With so much going on in people’s lives, one of the first things that suffers is the quality and quantity of sleep. For whatever reason, people will get the absolute minimum amount of sleep when they are stressed out or busy, thinking that they can “get by” on less sleep, so long as they are getting things done.
And while sleeping less, people might find themselves tired, they often consider sleep sacrifice to be more or less harmless. That it’s something they can catch up on later.
Let’s be clear on this… it’s not harmless!
Depriving yourself of sleep, especially for an extended period of time, can have consequences on your overall health that can be extremely difficult, even impossible, to recover from.
It has been known for a long time that sleeping regulates hormone release, glucose regulation and cardiovascular function. Deep and restorative sleep, or slow wave sleep (SWS), is further associated with healthy blood pressure, sympathetic nervous system, and heart rate. During SWS, the anabolic growth hormone is released while the stress hormone cortisol is inhibited.
Sleep loss has also been shown to affect appetite regulation because hormones either spike or drop without enough SWS, specifically the hormones that make you hungry and the ones that tell you it is time to stop eating. A lack of sleep can cause metabolic dysregulation and weight gain, and studies have shown that sleep-deprived people want bigger portions of food with more calories, are more impulsive about food. They also experience more fatigue, which, without the proper conditions for sleep, make the cycle harrowing and the effects more severe.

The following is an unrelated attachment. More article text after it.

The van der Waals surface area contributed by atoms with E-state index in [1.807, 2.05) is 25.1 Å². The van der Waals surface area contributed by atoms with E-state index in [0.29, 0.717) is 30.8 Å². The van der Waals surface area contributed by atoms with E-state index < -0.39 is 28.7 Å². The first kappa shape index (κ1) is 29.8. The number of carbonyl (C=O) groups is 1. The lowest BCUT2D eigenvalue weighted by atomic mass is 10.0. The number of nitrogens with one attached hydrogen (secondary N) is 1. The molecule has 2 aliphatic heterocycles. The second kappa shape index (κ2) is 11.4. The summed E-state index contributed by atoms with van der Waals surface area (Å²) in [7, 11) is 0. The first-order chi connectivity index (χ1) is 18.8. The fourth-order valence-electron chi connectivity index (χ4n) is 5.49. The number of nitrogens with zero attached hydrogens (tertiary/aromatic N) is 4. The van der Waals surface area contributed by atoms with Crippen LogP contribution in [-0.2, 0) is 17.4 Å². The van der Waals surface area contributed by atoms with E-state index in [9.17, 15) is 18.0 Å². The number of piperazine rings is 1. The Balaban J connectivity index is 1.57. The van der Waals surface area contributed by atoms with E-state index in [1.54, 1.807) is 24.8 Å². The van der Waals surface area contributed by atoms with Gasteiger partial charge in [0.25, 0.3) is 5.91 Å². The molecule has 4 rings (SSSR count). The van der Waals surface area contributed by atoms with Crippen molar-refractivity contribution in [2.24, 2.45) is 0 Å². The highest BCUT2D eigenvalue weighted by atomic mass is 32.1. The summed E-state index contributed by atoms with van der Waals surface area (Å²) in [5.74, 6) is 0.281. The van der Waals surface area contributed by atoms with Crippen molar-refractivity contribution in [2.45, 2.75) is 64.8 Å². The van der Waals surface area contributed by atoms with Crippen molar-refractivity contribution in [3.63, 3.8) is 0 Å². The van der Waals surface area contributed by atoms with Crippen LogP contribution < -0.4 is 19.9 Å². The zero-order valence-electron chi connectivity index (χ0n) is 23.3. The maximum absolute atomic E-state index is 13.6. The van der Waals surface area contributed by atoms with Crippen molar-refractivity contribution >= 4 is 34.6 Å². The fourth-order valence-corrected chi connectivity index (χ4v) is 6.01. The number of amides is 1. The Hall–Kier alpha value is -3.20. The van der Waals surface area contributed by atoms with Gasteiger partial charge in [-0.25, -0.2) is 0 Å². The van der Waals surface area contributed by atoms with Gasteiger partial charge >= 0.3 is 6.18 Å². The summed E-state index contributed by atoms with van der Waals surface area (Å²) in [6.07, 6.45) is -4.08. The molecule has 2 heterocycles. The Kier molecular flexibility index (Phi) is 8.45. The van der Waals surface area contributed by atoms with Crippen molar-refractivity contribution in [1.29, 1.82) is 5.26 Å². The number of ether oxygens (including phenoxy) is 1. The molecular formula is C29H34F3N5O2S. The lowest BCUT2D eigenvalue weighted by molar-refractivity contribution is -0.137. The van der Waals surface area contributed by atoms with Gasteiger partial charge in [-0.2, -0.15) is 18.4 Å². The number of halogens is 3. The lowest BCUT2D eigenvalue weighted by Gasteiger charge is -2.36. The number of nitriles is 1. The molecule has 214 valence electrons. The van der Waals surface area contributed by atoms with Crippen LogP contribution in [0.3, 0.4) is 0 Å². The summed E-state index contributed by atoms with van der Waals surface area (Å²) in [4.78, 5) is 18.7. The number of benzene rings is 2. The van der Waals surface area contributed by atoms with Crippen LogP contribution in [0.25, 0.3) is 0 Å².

Over the last 50 years, people have been getting less and less sleep. During that same period, obesity, incidences of type 2 diabetes, and other metabolism-related diseases have been on the rise.
There are of course other factors at play. On average, people are living more sedentary lives and eating larger portions of less nutritious diets. But this alone does not account for the rise of obesity-related illnesses. Recently, studies have indicated that sleep loss may be a risk factor for both obesity and type 2 diabetes.
When a person receives a diabetes diagnosis, it is for life – there is no curing it, only managing it. Obesity can also create a domino effect that impacts the heart, kidneys, liver and other organs.
The list goes on.
While this is all very alarming, what is important to remember is that there are steps you can take to ensure you improve the quality and quantity of sleep. While it may seem impossible at first, take it little by little. Start by making a small adjustment to your bedtime. Take more time to wind down, not in front of a screen if possible.
Give yourself a chance to get a good quality sleep. Set reasonable goals, like an extra 20 minutes a night, and increase it by 10 minutes each week. By the end of the month, you’ll have nearly an extra hour of sleep each night, and you will likely see other things with your health begin to change for the better. Isn’t it worth the effort?